Five years after the exposure of the German sexual abuse scandal affecting schools and Catholic institutions, victims are calling for an independent committee. They claim that important issues are still unresolved.
Being able to speak to the well-attended Federal Press Conference was a special experience to him, said Matthias Katsch. When it was made public five years ago that the former student at the Catholic Canisius College had been a victim of sexual abuse, he did not have the courage to use his real name, using a pseudonym when talking to journalists.
Katsch said that it was a liberating experience to be finally able to talk about the abuse, noticing at the same time that he was not alone in his plight. In January 2010, reports of sexual abuse of students at the Berlin-based Canisius College triggered a wave of further revelations. A large number of affected people from church schools and colleges spoke in public, but also some from progressive education institutions such as the Odenwaldschule in the state of Hesse. The abuse scandal shocked the whole of Germany.
The silence continues
But now, five years after publication of the incidents, their investigation is reaching its limits. It continued at a "sluggish" pace, said Johannes-Wilhelm Rörig, the government-appointed special representative for sexual abuse of minors. He conceded that awareness of the issue had increased and that legislation had become tougher. However, he deplored that "many thousands of girls and boys are still exposed to sexual violence and receive no protection."
According to previous experience gained by affected persons, the institutions in which they were sexually abused when they were children or adolescents show, for the most part, only little investigative interest. For instance, abuse proceedings at the Congregation for the Doctrine of the Faith in Rome are said to be dragged out for an excruciatingly long time. His file had been handed over to the Vatican in 1991, says Matthias Katsch, now the spokesperson for a network of affected people called "Angular Table." The response so far: none. "All roads lead to Rome, and there's a big hole there," Katsch paraphrased this perceived lack of transparency.
Jesuit Father Klaus Mertes is among those who criticize the church's "depressing silence," which was no role model for his own actions: when he was director of the Canisius college, he was notified by former students of abuse cases dating back to the 1970s and 1980s. Instead of sweeping everything under the carpet, he went public five years ago by sending a letter to 500 alumni, asking them to come forward with their own experiences at the time and thereby triggering an avalanche. But still, Mertes said, a "high emotional interest" existed on the church's part in not even taking notice of information on cases of abuse.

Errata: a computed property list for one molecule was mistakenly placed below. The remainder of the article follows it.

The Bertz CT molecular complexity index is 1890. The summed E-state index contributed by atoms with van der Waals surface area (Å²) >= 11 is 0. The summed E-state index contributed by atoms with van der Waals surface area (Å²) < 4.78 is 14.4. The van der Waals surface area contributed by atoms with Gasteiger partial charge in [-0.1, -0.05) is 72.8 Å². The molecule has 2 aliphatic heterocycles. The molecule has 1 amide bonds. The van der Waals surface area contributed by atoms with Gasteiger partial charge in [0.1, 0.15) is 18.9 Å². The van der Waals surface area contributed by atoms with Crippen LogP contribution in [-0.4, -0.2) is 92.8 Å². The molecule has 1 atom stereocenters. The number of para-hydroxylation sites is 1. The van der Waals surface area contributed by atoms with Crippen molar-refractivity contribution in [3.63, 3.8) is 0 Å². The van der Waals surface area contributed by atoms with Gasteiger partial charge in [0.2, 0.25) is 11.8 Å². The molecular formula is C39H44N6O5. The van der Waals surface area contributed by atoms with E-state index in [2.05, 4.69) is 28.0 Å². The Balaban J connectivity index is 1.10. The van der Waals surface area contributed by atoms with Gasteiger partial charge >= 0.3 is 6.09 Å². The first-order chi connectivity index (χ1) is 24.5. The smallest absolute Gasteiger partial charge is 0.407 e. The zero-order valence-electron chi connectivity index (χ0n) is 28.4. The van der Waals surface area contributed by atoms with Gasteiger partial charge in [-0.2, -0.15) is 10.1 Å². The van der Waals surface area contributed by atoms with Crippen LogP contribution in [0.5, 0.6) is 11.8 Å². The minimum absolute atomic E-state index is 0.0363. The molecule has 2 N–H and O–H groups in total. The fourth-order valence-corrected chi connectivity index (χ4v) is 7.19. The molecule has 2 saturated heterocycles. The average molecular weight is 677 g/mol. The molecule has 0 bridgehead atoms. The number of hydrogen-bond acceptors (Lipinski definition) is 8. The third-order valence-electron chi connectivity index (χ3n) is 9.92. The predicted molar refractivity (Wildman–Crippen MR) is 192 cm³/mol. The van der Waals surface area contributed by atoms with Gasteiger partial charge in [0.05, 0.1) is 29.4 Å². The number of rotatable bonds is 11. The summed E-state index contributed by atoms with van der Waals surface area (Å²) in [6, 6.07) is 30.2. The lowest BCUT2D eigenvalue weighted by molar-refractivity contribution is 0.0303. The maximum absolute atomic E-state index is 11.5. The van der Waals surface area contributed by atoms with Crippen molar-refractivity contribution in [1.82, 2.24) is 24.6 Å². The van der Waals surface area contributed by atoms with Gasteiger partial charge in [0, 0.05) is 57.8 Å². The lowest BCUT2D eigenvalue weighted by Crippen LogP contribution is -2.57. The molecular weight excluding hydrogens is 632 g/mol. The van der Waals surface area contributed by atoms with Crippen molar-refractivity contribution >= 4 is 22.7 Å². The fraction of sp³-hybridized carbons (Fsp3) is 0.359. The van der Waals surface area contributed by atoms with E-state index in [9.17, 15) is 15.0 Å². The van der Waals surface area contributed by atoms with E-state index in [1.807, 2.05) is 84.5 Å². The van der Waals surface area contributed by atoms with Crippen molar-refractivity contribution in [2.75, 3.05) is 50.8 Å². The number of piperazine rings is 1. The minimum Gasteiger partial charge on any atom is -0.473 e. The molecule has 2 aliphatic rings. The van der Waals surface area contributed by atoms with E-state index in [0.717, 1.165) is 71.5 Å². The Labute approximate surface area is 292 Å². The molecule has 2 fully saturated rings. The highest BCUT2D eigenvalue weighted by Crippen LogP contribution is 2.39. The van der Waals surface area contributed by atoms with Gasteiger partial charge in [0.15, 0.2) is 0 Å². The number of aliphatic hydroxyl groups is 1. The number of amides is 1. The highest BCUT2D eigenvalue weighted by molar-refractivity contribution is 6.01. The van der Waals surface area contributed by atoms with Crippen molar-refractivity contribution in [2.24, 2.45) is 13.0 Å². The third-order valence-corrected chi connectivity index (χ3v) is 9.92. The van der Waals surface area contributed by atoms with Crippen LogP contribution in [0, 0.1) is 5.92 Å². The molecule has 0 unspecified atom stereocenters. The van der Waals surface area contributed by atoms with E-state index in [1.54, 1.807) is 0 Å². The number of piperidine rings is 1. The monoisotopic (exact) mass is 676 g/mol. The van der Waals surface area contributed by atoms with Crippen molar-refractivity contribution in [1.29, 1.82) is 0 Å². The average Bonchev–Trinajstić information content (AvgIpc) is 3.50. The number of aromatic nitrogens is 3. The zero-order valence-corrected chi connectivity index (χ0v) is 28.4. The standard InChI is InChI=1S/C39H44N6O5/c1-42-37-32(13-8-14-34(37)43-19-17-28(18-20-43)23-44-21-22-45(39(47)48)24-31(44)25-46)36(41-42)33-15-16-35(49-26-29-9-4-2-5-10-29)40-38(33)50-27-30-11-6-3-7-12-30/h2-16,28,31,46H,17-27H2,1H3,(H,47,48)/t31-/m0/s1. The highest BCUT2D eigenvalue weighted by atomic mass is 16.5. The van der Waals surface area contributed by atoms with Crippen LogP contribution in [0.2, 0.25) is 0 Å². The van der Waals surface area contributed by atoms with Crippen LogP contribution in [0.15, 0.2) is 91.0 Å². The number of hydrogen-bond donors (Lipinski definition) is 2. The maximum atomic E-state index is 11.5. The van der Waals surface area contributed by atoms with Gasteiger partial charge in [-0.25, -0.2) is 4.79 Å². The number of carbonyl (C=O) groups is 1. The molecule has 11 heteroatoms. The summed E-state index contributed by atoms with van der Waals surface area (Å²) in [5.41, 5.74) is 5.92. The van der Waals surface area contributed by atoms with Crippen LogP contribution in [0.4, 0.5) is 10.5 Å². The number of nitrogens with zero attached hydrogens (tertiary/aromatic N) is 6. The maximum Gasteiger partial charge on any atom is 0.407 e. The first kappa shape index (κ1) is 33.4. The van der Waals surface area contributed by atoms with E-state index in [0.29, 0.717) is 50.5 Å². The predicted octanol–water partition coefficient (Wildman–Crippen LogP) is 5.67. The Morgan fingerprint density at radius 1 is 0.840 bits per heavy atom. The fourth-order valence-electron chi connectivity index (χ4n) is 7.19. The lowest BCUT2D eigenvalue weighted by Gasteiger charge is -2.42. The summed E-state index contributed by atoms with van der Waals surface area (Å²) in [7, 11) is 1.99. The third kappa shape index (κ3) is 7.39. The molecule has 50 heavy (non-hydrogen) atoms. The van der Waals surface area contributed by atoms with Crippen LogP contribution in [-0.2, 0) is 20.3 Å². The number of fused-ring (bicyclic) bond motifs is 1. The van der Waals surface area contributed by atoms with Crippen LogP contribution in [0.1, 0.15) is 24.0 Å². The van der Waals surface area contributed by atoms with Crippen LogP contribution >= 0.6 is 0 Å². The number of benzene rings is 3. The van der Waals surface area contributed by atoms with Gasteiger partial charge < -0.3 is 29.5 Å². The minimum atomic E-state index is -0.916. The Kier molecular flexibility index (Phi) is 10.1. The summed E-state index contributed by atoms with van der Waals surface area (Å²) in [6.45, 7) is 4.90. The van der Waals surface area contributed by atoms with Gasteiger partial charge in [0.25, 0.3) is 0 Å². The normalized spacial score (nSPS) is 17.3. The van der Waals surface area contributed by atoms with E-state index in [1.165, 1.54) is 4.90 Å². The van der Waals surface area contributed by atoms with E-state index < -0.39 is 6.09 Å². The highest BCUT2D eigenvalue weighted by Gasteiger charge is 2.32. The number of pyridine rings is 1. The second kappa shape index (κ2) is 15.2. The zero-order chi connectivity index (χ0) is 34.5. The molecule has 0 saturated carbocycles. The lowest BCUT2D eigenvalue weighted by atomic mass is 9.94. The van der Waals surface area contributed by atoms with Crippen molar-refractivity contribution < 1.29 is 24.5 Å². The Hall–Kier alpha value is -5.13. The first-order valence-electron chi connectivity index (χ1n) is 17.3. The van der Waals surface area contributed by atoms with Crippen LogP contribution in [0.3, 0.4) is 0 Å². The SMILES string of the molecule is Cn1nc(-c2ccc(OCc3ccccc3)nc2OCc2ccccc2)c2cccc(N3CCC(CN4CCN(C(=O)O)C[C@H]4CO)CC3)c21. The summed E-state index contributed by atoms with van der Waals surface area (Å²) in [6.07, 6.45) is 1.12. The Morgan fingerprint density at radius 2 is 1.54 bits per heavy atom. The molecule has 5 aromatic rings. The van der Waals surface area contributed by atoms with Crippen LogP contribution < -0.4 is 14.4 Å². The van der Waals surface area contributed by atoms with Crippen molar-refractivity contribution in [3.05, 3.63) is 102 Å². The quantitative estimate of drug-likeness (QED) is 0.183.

"View from outside is vital"
Often, the motivation behind silence and the cover-up - the victims call it the "second crime" in the wake of the abuse - is believed to be rooted in the system, in "networks" which shield the perpetrator. Getting insights into those and finding satisfying answers has turned out to be particularly difficult for those affected. "We haven't made much headway yet," said Adrian Koerfer, who was sexually abused when he was a student at the private, reform-oriented Odenwaldschule and who is now struggling to shed light on the networks.
It followed from those experiences that a credible investigation could not be left to the institutions involved: it had to be conducted by an independent party too, according to both the victims and special representative Rörig. For some time, the lawyer has doggedly been urging the creation of an independent committee to further investigate cases of abuse. The minister of family affairs, Social Democrat Manuela Schwesig, already pledged her support. On January 30th, 2015, German parliament is set to discuss the setup of such a committee.
Compensation issue still unresolved
One of the questions it could help to resolve is the issue adequate compensation for the victims, who often suffer from lifelong consequences of abuse, some of them being ill and unable to make a living. The former Canisius College students who were affected get 5,000 euros ($5.600), not as a compensation, but as a "recognition payment." Father Klaus Mertes dubbed it "a humble token, but still a token."
It was of no importance so far which kind of payment is considered appropriate by those affected. In Ireland, victims received up to 65.000 euros ($73.000) from the Catholic Church, which could serve as a point of reference. "I think it is important to have a public debate on the compensation issue within the framework of the committee," said Rörig. Expectations with regard to the committee - which could be operational by 2016 - are high already: where victims' organizations reach a dead end, it is to take over - even though, ultimately, it can only make recommendations.